No Bare Metal Recovery

Perhaps the biggest disadvantage of performing a backup of individual virtual machines rather than backing up Hyper-V as a whole is that you would not be able to perform a bare metal recovery should it become necessary. OK, I know that there is really no such thing as a bare metal recovery when you are dealing with virtual machines, but let me explain what I am talking about.

Imagine for a moment that your Hyper-V server dies a horrible death, and that you have to completely replace the server hardware. Once you have the new hardware in place your next task is to install Hyper-V and then return all of your virtual servers to a functional state. Easy enough, right? Well, not quite.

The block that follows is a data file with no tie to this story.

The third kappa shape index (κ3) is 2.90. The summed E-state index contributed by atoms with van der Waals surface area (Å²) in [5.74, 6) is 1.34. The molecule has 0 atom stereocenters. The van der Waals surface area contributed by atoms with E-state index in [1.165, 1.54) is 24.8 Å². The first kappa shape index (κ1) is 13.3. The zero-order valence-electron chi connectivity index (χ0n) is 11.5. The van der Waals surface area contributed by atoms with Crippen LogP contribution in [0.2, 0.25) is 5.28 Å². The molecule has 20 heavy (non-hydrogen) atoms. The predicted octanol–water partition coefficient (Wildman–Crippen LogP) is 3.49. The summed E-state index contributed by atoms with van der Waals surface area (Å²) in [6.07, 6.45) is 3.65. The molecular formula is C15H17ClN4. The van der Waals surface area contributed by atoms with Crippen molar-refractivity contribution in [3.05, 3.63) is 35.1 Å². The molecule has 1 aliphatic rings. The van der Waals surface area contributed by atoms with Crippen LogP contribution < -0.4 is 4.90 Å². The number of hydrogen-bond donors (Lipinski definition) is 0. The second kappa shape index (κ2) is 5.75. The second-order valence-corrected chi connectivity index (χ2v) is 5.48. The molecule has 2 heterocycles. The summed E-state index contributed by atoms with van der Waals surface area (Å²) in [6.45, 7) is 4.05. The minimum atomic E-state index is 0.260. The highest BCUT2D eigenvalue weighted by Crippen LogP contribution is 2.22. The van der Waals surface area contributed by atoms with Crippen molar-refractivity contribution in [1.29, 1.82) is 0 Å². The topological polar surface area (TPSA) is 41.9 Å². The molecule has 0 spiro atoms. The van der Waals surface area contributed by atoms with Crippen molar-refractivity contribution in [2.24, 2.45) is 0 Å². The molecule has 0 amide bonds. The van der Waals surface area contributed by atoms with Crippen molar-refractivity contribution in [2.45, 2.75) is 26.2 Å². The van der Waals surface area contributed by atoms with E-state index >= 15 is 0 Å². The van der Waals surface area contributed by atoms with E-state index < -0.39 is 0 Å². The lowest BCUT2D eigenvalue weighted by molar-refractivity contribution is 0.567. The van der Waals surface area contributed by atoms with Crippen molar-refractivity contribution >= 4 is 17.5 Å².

The problem with backing up individual virtual machines is that if you have to perform a restoration, your backup software would not recognize the fact that you are restoring a virtual server.  While it is true that your backup still contains a copy of the Hyper-V Integration Services, there is more to a virtual machine than the Integration Services and the Windows operating system.

If you think back to the time when you originally set up the virtual machine in question, you will recall that you had to start out by giving Hyper-V some basic information about it. For example, you had to tell Hyper-V how much memory to allocate to the virtual machine, which files would be used as virtual hard drives, where those files would be located at, and how the virtual machine would connect to your network. This (among other information) becomes a part of the virtual machine.